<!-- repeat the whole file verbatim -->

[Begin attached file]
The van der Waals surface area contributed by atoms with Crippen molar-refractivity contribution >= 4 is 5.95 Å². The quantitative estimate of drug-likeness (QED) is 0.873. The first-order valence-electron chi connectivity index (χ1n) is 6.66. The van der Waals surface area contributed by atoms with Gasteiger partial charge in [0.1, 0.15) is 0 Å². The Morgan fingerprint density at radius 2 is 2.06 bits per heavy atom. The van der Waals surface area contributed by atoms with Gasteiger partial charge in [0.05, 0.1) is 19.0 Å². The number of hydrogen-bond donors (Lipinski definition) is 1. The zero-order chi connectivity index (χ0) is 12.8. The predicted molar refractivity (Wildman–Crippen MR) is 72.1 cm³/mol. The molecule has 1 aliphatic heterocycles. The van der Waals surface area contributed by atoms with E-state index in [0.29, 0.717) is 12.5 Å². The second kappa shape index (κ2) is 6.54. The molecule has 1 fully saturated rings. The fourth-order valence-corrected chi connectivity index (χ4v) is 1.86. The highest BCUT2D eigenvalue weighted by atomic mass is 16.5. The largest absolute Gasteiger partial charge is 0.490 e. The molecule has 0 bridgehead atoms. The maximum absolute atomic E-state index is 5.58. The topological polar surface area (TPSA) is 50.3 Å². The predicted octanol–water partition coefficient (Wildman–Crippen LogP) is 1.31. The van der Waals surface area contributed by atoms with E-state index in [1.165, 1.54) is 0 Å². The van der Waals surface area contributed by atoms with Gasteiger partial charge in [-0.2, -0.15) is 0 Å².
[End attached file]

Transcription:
The van der Waals surface area contributed by atoms with Crippen molar-refractivity contribution >= 4 is 5.95 Å². The quantitative estimate of drug-likeness (QED) is 0.873. The first-order valence-electron chi connectivity index (χ1n) is 6.66. The van der Waals surface area contributed by atoms with Gasteiger partial charge in [0.1, 0.15) is 0 Å². The Morgan fingerprint density at radius 2 is 2.06 bits per heavy atom. The van der Waals surface area contributed by atoms with Gasteiger partial charge in [0.05, 0.1) is 19.0 Å². The number of hydrogen-bond donors (Lipinski definition) is 1. The zero-order chi connectivity index (χ0) is 12.8. The predicted molar refractivity (Wildman–Crippen MR) is 72.1 cm³/mol. The molecule has 1 aliphatic heterocycles. The van der Waals surface area contributed by atoms with E-state index in [0.29, 0.717) is 12.5 Å². The second kappa shape index (κ2) is 6.54. The molecule has 1 fully saturated rings. The fourth-order valence-corrected chi connectivity index (χ4v) is 1.86. The highest BCUT2D eigenvalue weighted by atomic mass is 16.5. The largest absolute Gasteiger partial charge is 0.490 e. The molecule has 0 bridgehead atoms. The maximum absolute atomic E-state index is 5.58. The topological polar surface area (TPSA) is 50.3 Å². The predicted octanol–water partition coefficient (Wildman–Crippen LogP) is 1.31. The van der Waals surface area contributed by atoms with E-state index in [1.165, 1.54) is 0 Å². The van der Waals surface area contributed by atoms with Gasteiger partial charge in [-0.2, -0.15) is 0 Å².